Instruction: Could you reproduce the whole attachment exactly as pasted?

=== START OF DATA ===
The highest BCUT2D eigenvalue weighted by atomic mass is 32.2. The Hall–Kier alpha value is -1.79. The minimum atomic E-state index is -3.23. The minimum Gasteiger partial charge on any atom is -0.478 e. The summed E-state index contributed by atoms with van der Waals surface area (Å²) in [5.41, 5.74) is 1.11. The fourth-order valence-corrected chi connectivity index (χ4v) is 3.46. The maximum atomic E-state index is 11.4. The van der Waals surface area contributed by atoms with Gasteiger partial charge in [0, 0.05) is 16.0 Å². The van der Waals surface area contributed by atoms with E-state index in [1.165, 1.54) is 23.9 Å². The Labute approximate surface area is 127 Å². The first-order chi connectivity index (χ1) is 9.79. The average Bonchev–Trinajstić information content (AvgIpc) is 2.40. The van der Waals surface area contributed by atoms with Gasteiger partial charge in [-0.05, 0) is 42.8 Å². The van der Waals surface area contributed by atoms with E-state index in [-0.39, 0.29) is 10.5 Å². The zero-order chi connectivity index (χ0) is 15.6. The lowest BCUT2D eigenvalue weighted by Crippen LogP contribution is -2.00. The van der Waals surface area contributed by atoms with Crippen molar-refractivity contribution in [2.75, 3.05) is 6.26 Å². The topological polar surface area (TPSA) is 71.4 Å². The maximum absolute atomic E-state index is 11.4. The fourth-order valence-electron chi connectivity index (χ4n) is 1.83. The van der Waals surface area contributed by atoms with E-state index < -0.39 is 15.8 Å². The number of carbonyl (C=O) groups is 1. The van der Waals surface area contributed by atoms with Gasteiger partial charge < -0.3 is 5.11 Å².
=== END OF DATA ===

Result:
The highest BCUT2D eigenvalue weighted by atomic mass is 32.2. The Hall–Kier alpha value is -1.79. The minimum atomic E-state index is -3.23. The minimum Gasteiger partial charge on any atom is -0.478 e. The summed E-state index contributed by atoms with van der Waals surface area (Å²) in [5.41, 5.74) is 1.11. The fourth-order valence-corrected chi connectivity index (χ4v) is 3.46. The maximum atomic E-state index is 11.4. The van der Waals surface area contributed by atoms with Gasteiger partial charge in [0, 0.05) is 16.0 Å². The van der Waals surface area contributed by atoms with E-state index in [1.165, 1.54) is 23.9 Å². The Labute approximate surface area is 127 Å². The first-order chi connectivity index (χ1) is 9.79. The average Bonchev–Trinajstić information content (AvgIpc) is 2.40. The van der Waals surface area contributed by atoms with Gasteiger partial charge in [-0.05, 0) is 42.8 Å². The van der Waals surface area contributed by atoms with E-state index in [-0.39, 0.29) is 10.5 Å². The zero-order chi connectivity index (χ0) is 15.6. The lowest BCUT2D eigenvalue weighted by Crippen LogP contribution is -2.00. The van der Waals surface area contributed by atoms with Crippen molar-refractivity contribution in [2.75, 3.05) is 6.26 Å². The topological polar surface area (TPSA) is 71.4 Å². The maximum absolute atomic E-state index is 11.4. The fourth-order valence-electron chi connectivity index (χ4n) is 1.83. The van der Waals surface area contributed by atoms with E-state index < -0.39 is 15.8 Å². The number of carbonyl (C=O) groups is 1. The van der Waals surface area contributed by atoms with Gasteiger partial charge < -0.3 is 5.11 Å².